On television his genius for keeping it simple paid off. He soon had his own program 'Point de mire’ (Focus). The author makes it clear what a refreshing breadth of air he was on a medium largely dominated by the sanctimonious and inscrutable at the time. His viewers were working class Québécois(e) and he spoke directly to them. Other presenters spoke Parisienne French, many were from The Church, some even spoke Latin on Radio Canada, most talked either down to the audience or over its head. All were dead boring. (For the literal minded, note that Radio Canada broadcasts both radio and television.)
Then came La Revolution Tranquil and he was recruited as a Liberal candidate and within weeks was a cabinet minister. He had zero (0) relevant experience. He had never managed a staff or a budget, and had never delivered anything concrete. Yet he was a whirlwind.
In a few weeks he convinced a cabinet, where there were many long-serving foot soldiers who resented this celebrity candidate, to nationalize electricity!
René, 'My way or else!'
Hydro-Quebec was born, and it employed French-speaking engineers, accountants, technicians, specialists, receptionists, linesmen, repair crews, damn builders, managers, and secretaries. These skills in turn had to be learned and taught, and the Department of Education was rejuvenated.
The Québec flag atop a building with the Hydro-Québec logo
Along the way he upset many apple carts, like putting every contract to public tender. Incoming Liberals had rather been counting on rewarding supporters with contracts on the sly, and here was a minister who made it all public. Reluctantly, others had to follow…the leader. He also closed his door to contractors who wanted to woo him. Non! It all goes through channels and all the channels are public. Again other ministers found they had to do likewise.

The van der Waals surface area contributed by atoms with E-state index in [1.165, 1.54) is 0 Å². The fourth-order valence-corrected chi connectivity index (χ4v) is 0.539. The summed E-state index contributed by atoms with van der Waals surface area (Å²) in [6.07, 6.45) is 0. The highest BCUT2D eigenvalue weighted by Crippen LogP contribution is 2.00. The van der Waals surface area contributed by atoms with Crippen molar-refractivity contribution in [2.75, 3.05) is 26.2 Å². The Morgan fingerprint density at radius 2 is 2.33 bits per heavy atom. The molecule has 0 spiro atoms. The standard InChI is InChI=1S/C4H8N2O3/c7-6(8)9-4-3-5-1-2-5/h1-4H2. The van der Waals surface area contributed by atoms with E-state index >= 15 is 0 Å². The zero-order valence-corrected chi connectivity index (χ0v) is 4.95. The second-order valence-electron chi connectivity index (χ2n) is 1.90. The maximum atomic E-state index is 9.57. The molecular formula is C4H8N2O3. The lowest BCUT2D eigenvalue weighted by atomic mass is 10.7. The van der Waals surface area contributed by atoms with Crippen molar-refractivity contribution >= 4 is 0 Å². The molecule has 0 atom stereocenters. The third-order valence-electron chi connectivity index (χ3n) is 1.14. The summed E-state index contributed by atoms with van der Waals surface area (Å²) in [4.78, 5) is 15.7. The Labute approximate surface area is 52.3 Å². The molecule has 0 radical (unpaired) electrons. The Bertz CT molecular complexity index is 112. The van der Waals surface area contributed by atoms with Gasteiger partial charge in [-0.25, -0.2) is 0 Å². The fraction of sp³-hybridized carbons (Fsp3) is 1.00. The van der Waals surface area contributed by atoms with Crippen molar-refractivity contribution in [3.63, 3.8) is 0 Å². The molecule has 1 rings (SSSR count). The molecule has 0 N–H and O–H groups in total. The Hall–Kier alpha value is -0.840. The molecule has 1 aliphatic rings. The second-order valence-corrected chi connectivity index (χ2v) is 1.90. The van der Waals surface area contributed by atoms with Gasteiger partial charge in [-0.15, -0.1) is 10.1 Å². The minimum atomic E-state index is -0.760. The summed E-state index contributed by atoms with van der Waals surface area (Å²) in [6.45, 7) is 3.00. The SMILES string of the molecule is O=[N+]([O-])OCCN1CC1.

The old saying is that every Québécois is an independentist at least an hour a day. René’s experiences as a minister led him quickly to conclude that Québec could only become a modern society if it ran its own house. The financiers in Toronto called the shots to benefit themselves. The Church wanted acquiescent worshippers. The politicians in Ottawa were always looking to an abstraction called Canada. For both, leaving Québécois to hew trees for paper and draw water for hydo-electricity was enough. Backward, barefoot, and pregnant would be fine. The colourful natives can stay that way.
In a few years he started a movement to secure a special relationship for Québec within Canada that morphed into the Parti Québécois, and a few years later he was the PQ premier of Quebec. It was a roller coaster ride.
He prevented riots. When Pierre Trudeau faced down the rioters himself in 1968, René was also hosing down the hot heads, and he had a lot more credibility with them than Trudeau. These two, Trudeau and René, were well acquainted and they lined up on different sides, Trudeau for Canada first and last, and René for Québec first and last. For a decade or more their axis dominated Canadian politics. Each had wins; each had loses.
Pierre Trudeau and René Lévesque
The rough rides included the FLQ crisis and the War Measures Act that put armed troops on the streets of Montréal. As much as René reviled the War Measures, he was the first and the loudest to condemn the FLQ and stopped more riots. Years later when a convicted FLQ member (having served his time and out of jail) entered a PQ rally, René slammed down the microphone and stormed out. He would NOT be in the same room with that murdering scum. (Though that individual was not himself a murder, he had conspired with them.)
This latter was a card he played often to keep in line the Saint Bartholomew’s circus that comprised the PQ. Do it my way or get a new leader!
A few more bumps in the rough ride include these: two failed referenda on sovereignty, manslaughter, a soldier shooting up the Assemblé Nationale in Québec Cité, and a double agent. Who said Canadian politics is dull?